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An Interview with Ernesto Zedillo

Ernesto Zedillo is the former president of Mexico. He spoke with Global Viewpoint editor Nathan Gardels at the World Economic Forum (Davos) in New York on Friday, Feb. 1).

GLOBAL VIEWPOINT: What is the fate of globalization since September 11?

ERNESTO ZEDILLO: After September 11, there were some loud voices claiming that the world which was integrating so rapidly had been stopped in its tracks. I remember Oxford philosopher John Gray being quoted glumly, and prominently, in the Economist saying, "This is the end of globalization."

This attitude was quite hysterical. I believed before September 11, and I believe now, that to have a more stable and more secure world, especially for the poorest, we need more globalization, not less. If anything, I think the period since September 11 has reaffirmed that the future must lie in freer trade and global integration, not disintegration or protected markets.

Of course, this doesn't mean there are no problems or contradictions. People expect a lot from globalization and hold conflicting views. On the one hand, globalization is expected to raise incomes; on the other hand, it is also said to be the chief cause of poverty and the deterioration of the environment.

This confusion, in my view, means that those of us in favor of free trade and investment have not been as effective in getting out the message as those in the anti-globalization protests. For that reason, the highest priority is to engage in a dialogue with the anti-globalization activists like those gathered now in Puerto Alegre, Brazil, at the World Social Forum. They need to be educated by the facts on the ground, in Mexico, for example, that
globalization is the best friend of the poor, not their worst enemy.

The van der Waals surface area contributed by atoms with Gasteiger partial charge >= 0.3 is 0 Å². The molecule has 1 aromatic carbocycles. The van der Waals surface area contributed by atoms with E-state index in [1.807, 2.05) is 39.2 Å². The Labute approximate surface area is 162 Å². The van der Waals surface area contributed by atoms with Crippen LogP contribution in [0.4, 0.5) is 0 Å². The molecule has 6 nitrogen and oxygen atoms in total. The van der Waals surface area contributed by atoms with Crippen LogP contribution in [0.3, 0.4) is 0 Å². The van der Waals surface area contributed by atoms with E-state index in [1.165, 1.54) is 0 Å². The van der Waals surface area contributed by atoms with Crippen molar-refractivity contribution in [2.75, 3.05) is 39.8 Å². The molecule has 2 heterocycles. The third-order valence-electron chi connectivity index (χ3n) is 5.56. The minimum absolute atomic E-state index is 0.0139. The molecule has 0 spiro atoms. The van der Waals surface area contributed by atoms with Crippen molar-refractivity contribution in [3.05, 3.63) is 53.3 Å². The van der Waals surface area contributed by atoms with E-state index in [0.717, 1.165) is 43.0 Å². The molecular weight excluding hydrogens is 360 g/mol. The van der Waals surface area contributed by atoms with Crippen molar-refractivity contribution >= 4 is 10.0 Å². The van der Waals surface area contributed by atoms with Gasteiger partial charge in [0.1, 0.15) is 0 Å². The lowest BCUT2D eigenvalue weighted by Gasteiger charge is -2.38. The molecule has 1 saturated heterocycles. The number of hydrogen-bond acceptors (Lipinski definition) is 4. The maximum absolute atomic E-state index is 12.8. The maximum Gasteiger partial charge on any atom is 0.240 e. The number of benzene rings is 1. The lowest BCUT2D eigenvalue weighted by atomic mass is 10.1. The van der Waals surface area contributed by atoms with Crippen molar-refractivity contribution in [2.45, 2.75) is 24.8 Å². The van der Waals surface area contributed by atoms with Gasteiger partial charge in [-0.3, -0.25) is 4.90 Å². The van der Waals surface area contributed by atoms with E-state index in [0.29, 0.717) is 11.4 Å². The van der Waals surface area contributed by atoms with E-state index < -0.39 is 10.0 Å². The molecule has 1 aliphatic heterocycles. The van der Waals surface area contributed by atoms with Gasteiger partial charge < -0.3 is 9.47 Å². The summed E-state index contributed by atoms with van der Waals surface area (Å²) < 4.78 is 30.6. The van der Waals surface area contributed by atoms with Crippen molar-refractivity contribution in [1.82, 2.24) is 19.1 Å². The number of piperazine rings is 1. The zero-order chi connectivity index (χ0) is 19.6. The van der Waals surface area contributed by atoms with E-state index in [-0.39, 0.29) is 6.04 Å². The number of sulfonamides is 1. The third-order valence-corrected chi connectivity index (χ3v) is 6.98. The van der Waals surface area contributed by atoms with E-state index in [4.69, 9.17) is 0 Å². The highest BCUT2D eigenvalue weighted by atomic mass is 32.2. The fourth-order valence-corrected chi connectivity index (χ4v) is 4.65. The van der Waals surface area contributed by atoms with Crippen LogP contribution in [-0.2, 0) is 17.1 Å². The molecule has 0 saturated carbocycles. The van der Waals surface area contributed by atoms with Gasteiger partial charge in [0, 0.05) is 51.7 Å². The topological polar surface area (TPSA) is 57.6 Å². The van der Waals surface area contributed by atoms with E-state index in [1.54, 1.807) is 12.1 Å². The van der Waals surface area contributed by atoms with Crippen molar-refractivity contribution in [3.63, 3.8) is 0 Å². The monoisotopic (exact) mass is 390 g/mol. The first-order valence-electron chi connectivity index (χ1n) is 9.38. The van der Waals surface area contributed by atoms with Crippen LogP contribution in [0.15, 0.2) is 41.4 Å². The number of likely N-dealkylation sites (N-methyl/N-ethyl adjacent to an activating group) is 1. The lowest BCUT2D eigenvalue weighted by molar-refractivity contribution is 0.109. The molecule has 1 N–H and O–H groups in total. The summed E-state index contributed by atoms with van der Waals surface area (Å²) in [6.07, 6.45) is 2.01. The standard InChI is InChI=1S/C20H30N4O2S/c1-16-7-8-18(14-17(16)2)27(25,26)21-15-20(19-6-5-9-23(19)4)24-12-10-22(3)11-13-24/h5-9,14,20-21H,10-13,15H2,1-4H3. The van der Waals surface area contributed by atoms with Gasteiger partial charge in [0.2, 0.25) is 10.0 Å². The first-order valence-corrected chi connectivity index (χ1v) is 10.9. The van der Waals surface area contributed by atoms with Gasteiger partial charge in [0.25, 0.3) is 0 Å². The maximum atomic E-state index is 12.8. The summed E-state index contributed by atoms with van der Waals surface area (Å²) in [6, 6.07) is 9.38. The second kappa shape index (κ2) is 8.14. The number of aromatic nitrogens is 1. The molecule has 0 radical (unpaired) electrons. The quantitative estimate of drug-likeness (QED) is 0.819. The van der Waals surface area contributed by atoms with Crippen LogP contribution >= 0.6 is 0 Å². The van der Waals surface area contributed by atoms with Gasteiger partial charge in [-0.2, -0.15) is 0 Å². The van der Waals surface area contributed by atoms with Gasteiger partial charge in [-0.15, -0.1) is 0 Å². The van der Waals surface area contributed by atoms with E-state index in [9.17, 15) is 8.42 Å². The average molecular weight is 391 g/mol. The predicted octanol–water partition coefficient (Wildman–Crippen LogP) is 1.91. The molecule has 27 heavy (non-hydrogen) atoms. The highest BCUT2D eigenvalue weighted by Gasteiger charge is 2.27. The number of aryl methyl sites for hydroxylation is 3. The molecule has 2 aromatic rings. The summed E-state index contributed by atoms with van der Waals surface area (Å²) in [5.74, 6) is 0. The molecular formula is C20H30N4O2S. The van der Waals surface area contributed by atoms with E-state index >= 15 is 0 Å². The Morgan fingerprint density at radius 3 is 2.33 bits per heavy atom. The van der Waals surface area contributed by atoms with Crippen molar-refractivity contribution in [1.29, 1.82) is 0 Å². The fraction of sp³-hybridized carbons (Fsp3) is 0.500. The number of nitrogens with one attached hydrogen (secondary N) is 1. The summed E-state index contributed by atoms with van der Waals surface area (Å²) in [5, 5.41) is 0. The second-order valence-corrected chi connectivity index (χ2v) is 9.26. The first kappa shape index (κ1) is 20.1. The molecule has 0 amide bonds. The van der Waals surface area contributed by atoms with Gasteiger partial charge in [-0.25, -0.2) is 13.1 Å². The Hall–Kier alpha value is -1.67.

GV: Do you see any change in attitude of the rich countries toward the poor since September 11?

ZEDILLO: In fact, I do. The attitude toward development aid has improved on the part of the developing countries. In the 1960s, the developing world said no to trade -- most economies
were protected -- but yes to development aid to close the gap. Then, in the 1980s and 1990s, we said, trade, not aid, was the route to prosperity.

Now there is a new attitude that says trade and aid. Despite the freest possible trade and investment regimes, there is still no way poverty can be eradicated without a transfer of resources from rich toward the poor. Both are necessary, and they are complementary.

In this regard, it is interesting to note the shift in attitudes after September 11, according to the World Economic Forum global opinion poll on globalization. Seventy-three percent of Italians are willing to pay 1 percent more in taxes to help the world's poor. Fifty-one percent are willing to do so in Great Britain, and 48 percent in Germany.

GV: Which forum will do more to reduce poverty on a global scale, the World Economic Forum (Davos) in New York or the World Social Forum -- the anti-Davos -- in Puerto Alegre, Brazil?

ZEDILLO: Both events are important because there is dialogue, discussion and debate on the same set of issues -- from a different standpoint, with different constituencies, all of whom have a stake. Valid ideas from both places should be debated and heeded.

(c) 2002, Asharq Al Awsat/Global Viewpoint. Distributed by Los Angeles Times Syndicate International, a division of Tribune Media Services
For immediate release (Distributed 2/1/02)